This one is a thriller and coming of age story without a supernatural element, but it might be my favorite of the bunch. Lansdale seems to specialize in mid-twentieth century east Texas poor folk, when they’re caught up in crime or supernatural evil. (He also wrote some of the best episodes of Batman: The Animated Series)

Voice. Voice is an important part of any book, and Lansdale has the voice of his characters down. For all the time they spend solving mysteries and fleeing from those who want to rob and/or kill them, the real appeal here is the way the narrator draws you in.

A fantastic book. Highly recommended.


Looking these over again, I realize I’ve they were a string of white dude authors. That’s an old, bad habit, and when I finish the book I’m currently reading, I’ll find a way to mix things up a bit.

Slapstick and New Fiction: Sharing Some Personal Stuff Here Instead of on Social

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My Saturday was supposed to be fun. I was going to finish up my day’s writing, then pop over to the Summerfest celebration, which is basically the weekend when our local chamber of commerce rounds up food trucks, a beer garden, and some local musicians/cover bands. Not tremendously fun, but it’s outdoors and the beers are excellent. I’d planned to try some overpriced food truck treats, buy a fancy red ale from a nearby microbrew, and read in the shade for a few hours.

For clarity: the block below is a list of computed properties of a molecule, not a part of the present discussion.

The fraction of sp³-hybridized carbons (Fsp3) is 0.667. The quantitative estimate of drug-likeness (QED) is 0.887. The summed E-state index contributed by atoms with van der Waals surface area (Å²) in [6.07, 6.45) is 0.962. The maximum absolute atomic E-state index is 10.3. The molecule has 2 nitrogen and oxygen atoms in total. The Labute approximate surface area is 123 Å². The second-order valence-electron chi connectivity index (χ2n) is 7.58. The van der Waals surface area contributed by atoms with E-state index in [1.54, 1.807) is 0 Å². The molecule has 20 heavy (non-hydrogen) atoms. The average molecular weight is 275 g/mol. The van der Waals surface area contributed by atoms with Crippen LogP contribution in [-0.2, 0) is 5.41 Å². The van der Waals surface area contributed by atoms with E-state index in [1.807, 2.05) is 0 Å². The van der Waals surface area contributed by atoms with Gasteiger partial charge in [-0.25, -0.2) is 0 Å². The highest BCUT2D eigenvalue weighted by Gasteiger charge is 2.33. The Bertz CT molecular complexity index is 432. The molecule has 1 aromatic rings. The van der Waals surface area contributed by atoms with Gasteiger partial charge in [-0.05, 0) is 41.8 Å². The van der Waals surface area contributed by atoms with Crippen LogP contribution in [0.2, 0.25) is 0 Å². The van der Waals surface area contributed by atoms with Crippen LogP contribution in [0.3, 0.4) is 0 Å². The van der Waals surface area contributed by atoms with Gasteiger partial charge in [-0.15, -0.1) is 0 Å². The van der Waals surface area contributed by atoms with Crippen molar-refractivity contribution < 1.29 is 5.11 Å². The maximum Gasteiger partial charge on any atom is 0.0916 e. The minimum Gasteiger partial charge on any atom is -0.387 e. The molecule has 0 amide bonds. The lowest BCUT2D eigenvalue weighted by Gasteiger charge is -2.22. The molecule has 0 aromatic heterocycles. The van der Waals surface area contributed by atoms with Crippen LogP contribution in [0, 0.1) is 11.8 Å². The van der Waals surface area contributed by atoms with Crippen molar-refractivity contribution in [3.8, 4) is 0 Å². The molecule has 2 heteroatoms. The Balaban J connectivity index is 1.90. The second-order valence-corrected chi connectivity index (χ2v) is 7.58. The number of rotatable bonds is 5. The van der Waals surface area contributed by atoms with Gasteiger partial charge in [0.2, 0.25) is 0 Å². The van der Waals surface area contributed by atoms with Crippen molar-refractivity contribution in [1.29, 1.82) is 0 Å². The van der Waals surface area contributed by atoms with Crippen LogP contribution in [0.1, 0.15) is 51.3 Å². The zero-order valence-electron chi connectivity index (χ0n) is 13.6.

Hey, my wife was going to be away until the evening, so I could have all the fun. But did I have fun?

First, before I got within 100 yards of a fancy beer, I fell. I had no excuse; my foot landed half on the edge of the sidewalk and half off, which threw off my balance and, like a lumbering ox, I toppled over onto the sidewalk and scraped the hell out of my leg. (And laughed at my own clumsiness)

Second, once I arrived at Summerfest, one of the hot dogs I’d picked as my food truck dinner (not that fancy, maybe, but lines are also a consideration and they were more like big brats than supermarket dogs from a pack) came apart as I was eating it and smeared mustard down the front of my shirt. I hate being a fat guy with food on my shirt, but by then I was already in the beer garden, beer in front of me, with tickets for two more in my pocket. Sunk costs came be tremendously powerful.